Updated long-term survival for patients with metastatic colorectal cancer treated with liver resection followed by hepatic arterial infusion and systemic chemotherapy.
BACKGROUND AND OBJECTIVES: Patients who undergo liver resection for metastatic colorectal cancer (mCRC) have reported 5-year survivals ranging from 25% to 50%. The current study updated long-term survival for patients with resected liver metastases treated with adjuvant hepatic arterial infusion (HAI) and systemic (SYS) chemotherapy. METHODS: Updated survival and recurrence free survival for patients treated on four consecutive adjuvant protocols with HAI and SYS from 1991 to 2009. Patients were divided into two groups: those treated on protocols before 2003 and after 2003. Median follow-up for all patients was 11 years. RESULTS: All 287 patients enrolled in four prospective protocols after liver resection are included. Patients treated before 2003 had a median follow-up of 15 years, 5 and 10-year survivals of 56% [95%CI: 49-64%] and 40% [95%CI: 32-47%], respectively, and median survival of 71 months. Patients treated after 2003 had a median follow-up of 9 years, 5 and 10-year survivals of 78% [95%CI: 70-84%] and 61% [95%CI: 51-70%], respectively, and median survival has not been reached. CONCLUSIONS: Survival is improving for patients with mCRC who undergo liver resection. These data support the durability of long-term survival in patients who undergo resection followed by adjuvant HAI and SYS therapy. J. Surg. Oncol. 2016;113:477-484. © 2016 Wiley Periodicals, Inc.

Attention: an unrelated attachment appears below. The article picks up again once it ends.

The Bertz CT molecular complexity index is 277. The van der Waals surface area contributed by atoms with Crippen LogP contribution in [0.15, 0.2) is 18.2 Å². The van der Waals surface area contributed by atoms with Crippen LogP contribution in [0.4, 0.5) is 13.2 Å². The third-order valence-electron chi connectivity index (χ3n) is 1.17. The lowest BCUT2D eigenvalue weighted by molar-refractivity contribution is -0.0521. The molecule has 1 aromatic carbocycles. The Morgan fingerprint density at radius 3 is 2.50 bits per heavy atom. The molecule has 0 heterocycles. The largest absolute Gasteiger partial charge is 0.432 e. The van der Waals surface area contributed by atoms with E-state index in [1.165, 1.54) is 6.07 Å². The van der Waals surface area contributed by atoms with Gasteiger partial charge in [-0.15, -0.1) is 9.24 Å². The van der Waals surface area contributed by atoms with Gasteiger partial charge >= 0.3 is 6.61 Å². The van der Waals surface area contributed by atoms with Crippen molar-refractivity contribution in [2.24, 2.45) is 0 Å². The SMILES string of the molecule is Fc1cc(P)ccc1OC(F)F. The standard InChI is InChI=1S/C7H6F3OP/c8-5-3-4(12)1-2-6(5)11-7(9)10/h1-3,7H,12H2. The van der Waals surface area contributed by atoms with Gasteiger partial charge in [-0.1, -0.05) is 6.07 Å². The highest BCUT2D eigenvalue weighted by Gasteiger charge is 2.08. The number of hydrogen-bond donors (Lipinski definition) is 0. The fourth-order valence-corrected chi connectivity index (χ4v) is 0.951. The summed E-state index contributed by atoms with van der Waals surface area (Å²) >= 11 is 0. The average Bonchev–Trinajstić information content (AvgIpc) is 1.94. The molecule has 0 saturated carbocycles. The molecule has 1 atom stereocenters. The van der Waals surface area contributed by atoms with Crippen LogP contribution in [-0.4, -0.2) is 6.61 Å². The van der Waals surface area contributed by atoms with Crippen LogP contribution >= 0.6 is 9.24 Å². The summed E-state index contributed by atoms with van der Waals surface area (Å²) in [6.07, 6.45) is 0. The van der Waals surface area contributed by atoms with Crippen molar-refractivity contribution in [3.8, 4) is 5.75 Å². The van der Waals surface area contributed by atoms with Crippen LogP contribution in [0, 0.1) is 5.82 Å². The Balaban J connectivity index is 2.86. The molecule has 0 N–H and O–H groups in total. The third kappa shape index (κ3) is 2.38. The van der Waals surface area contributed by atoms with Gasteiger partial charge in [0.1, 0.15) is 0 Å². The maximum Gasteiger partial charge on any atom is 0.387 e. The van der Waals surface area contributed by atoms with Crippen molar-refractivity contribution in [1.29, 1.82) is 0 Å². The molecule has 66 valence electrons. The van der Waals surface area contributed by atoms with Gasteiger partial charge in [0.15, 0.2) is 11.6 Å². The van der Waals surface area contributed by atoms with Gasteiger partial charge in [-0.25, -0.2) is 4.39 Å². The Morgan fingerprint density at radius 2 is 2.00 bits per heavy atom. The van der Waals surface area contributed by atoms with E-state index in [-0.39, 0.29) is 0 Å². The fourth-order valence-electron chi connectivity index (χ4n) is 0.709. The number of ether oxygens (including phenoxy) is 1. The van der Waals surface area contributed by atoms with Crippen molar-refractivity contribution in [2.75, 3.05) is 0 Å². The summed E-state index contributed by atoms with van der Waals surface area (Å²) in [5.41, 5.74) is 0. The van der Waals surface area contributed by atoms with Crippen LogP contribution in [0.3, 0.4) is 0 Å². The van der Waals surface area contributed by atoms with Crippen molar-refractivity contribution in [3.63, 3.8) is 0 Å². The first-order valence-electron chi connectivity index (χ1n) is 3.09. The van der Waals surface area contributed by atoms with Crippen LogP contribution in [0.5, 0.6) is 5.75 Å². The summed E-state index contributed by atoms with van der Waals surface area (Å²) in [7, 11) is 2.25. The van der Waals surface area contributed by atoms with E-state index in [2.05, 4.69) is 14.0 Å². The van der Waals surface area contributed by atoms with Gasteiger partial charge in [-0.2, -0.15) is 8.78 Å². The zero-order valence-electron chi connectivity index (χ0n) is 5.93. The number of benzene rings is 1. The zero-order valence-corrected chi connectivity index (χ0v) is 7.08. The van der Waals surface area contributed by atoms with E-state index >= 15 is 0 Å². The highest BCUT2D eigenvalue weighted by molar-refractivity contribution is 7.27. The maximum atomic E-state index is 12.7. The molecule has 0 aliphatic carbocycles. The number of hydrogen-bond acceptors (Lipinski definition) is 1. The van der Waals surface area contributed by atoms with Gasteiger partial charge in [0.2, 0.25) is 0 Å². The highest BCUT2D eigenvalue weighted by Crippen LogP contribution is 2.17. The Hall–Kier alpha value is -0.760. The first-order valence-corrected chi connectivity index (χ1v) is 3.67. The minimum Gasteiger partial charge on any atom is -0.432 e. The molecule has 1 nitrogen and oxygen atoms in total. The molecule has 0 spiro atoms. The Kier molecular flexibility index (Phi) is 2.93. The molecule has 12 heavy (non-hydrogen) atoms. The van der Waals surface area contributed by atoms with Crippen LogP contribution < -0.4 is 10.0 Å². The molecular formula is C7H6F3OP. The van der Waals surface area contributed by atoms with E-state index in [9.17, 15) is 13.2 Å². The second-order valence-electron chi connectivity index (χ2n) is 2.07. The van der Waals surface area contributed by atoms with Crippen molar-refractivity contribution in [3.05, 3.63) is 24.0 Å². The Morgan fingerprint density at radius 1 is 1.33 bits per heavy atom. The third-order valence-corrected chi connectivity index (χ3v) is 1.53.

Kemeny, NE; Chou, JF; Boucher, TM; Capanu, M; DeMatteo, RP; Jarnagin, WR; Allen, PJ; Fong, YC; Cercek, A; D'Angelica, MI
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